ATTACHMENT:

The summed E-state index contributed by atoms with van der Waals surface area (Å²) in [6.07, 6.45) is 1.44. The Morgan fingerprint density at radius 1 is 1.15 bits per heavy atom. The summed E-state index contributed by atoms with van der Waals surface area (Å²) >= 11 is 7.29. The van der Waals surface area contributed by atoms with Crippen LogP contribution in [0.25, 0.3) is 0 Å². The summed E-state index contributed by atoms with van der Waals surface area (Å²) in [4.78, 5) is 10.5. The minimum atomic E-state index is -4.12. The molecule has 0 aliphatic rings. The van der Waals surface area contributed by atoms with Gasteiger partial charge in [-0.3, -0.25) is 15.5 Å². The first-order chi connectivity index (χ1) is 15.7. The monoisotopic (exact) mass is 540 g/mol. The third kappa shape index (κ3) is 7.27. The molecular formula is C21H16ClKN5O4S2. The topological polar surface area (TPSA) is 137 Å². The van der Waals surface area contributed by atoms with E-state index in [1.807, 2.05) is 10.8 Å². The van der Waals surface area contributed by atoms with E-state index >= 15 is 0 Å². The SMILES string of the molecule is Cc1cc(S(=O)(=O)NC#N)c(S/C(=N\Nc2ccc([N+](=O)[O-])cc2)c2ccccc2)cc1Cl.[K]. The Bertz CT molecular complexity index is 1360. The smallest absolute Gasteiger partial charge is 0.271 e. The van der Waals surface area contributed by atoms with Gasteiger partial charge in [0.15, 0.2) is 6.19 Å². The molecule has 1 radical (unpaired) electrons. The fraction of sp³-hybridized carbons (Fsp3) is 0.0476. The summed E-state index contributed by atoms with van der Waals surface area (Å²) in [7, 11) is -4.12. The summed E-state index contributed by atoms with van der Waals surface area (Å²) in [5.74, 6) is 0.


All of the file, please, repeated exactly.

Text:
The summed E-state index contributed by atoms with van der Waals surface area (Å²) in [6.07, 6.45) is 1.44. The Morgan fingerprint density at radius 1 is 1.15 bits per heavy atom. The summed E-state index contributed by atoms with van der Waals surface area (Å²) >= 11 is 7.29. The van der Waals surface area contributed by atoms with Crippen LogP contribution in [0.25, 0.3) is 0 Å². The summed E-state index contributed by atoms with van der Waals surface area (Å²) in [4.78, 5) is 10.5. The minimum atomic E-state index is -4.12. The molecule has 0 aliphatic rings. The van der Waals surface area contributed by atoms with Gasteiger partial charge in [-0.3, -0.25) is 15.5 Å². The first-order chi connectivity index (χ1) is 15.7. The monoisotopic (exact) mass is 540 g/mol. The third kappa shape index (κ3) is 7.27. The molecular formula is C21H16ClKN5O4S2. The topological polar surface area (TPSA) is 137 Å². The van der Waals surface area contributed by atoms with E-state index in [1.807, 2.05) is 10.8 Å². The van der Waals surface area contributed by atoms with E-state index >= 15 is 0 Å². The SMILES string of the molecule is Cc1cc(S(=O)(=O)NC#N)c(S/C(=N\Nc2ccc([N+](=O)[O-])cc2)c2ccccc2)cc1Cl.[K]. The Bertz CT molecular complexity index is 1360. The smallest absolute Gasteiger partial charge is 0.271 e. The van der Waals surface area contributed by atoms with Gasteiger partial charge in [0.15, 0.2) is 6.19 Å². The molecule has 1 radical (unpaired) electrons. The fraction of sp³-hybridized carbons (Fsp3) is 0.0476. The summed E-state index contributed by atoms with van der Waals surface area (Å²) in [7, 11) is -4.12. The summed E-state index contributed by atoms with van der Waals surface area (Å²) in [5.74, 6) is 0.